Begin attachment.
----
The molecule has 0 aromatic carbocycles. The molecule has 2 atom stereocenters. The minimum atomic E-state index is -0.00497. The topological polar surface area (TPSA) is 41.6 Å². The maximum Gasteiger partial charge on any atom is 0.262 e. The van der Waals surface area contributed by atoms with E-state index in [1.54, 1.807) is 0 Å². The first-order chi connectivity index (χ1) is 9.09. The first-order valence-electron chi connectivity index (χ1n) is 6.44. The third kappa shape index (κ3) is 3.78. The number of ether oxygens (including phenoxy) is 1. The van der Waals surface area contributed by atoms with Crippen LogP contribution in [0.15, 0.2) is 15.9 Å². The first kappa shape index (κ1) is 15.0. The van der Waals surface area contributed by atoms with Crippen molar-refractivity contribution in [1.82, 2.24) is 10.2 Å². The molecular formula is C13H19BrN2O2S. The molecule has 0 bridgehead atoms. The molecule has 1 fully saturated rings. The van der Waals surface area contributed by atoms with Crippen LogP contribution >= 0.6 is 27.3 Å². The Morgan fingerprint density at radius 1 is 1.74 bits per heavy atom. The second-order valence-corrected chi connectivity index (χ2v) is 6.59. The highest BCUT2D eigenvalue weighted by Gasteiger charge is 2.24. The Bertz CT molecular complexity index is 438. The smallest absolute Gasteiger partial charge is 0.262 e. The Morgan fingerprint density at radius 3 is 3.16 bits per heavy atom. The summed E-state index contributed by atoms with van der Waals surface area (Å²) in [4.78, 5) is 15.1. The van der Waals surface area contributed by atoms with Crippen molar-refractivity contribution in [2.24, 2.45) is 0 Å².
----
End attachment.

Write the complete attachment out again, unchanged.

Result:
The molecule has 0 aromatic carbocycles. The molecule has 2 atom stereocenters. The minimum atomic E-state index is -0.00497. The topological polar surface area (TPSA) is 41.6 Å². The maximum Gasteiger partial charge on any atom is 0.262 e. The van der Waals surface area contributed by atoms with E-state index in [1.54, 1.807) is 0 Å². The first-order chi connectivity index (χ1) is 9.09. The first-order valence-electron chi connectivity index (χ1n) is 6.44. The third kappa shape index (κ3) is 3.78. The number of ether oxygens (including phenoxy) is 1. The van der Waals surface area contributed by atoms with Crippen LogP contribution in [0.15, 0.2) is 15.9 Å². The first kappa shape index (κ1) is 15.0. The van der Waals surface area contributed by atoms with Crippen molar-refractivity contribution in [1.82, 2.24) is 10.2 Å². The molecular formula is C13H19BrN2O2S. The molecule has 0 bridgehead atoms. The molecule has 1 fully saturated rings. The van der Waals surface area contributed by atoms with Crippen LogP contribution >= 0.6 is 27.3 Å². The Morgan fingerprint density at radius 1 is 1.74 bits per heavy atom. The second-order valence-corrected chi connectivity index (χ2v) is 6.59. The highest BCUT2D eigenvalue weighted by Gasteiger charge is 2.24. The Bertz CT molecular complexity index is 438. The smallest absolute Gasteiger partial charge is 0.262 e. The Morgan fingerprint density at radius 3 is 3.16 bits per heavy atom. The summed E-state index contributed by atoms with van der Waals surface area (Å²) in [4.78, 5) is 15.1. The van der Waals surface area contributed by atoms with Crippen molar-refractivity contribution in [2.24, 2.45) is 0 Å².